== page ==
# Posts tagged “large numbers”

James B. Stewart wrote a piece about Apple and the Law of Large Numbers. Maybe the article was okay as a whole, but he entirely misrepresented the Law of Large Numbers, which has ab-sa-toot-ly nothing to do with individual corporations and their future growth projections.

How does this slip by the NYT? How does it get by their legions of fact-checkers, statisticians, and Nate Silver? Shouldn't any mention of statistical theory or mathematical theorems be properly represented by a paper that continually pushes the need for better science and math education?

I digress. A fun piece from Dr. Drang has popped up on the blogosphere about this blunder.

Let's start with what the Law of Large Numbers really states. Put simply, it says that the sample mean of a random variable will tend toward the underlying population mean as the number of samples grows larger. For example, Wolfram Alpha says the average height of an adult male is 5′ 9″. If you measured the height of a few randomly selected men, you might get an average for your sample that's quite far from 5′ 9″. But if you increased the size of the sample, the tendency would be for your sample average to move closer to 5′ 9″.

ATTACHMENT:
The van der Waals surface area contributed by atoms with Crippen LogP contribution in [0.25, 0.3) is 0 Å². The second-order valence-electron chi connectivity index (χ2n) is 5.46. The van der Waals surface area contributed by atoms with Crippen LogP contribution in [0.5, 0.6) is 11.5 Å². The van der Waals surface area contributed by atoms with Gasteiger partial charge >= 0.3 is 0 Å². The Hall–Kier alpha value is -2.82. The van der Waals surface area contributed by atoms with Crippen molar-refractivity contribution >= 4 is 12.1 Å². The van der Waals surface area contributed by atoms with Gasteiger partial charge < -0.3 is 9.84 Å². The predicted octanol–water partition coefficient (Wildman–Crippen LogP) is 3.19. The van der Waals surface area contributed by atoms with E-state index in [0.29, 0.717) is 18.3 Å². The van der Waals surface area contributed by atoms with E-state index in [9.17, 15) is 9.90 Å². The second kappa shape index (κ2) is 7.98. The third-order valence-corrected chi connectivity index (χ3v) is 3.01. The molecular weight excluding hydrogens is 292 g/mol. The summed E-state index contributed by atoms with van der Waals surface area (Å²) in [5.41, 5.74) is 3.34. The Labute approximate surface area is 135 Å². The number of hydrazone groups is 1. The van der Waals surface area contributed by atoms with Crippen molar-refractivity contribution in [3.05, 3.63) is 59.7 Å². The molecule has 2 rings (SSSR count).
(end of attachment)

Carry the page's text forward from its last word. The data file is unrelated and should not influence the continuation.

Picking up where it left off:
The law does not state that "a variable will revert to a mean over a large sample of results." The Law of Large Numbers says nothing about individual measurements; it's all about averages. And it certainly doesn't "suggest" anything about the future growth of large companies.

If the Law of Large Numbers worked the way Stewart says, you could repeatedly measure the height of Dirk Nowitzki and he'd eventually shrink down to 5′ 9″. I'm surprised the Mavericks' opponents haven't thought of this.

Read the full article here.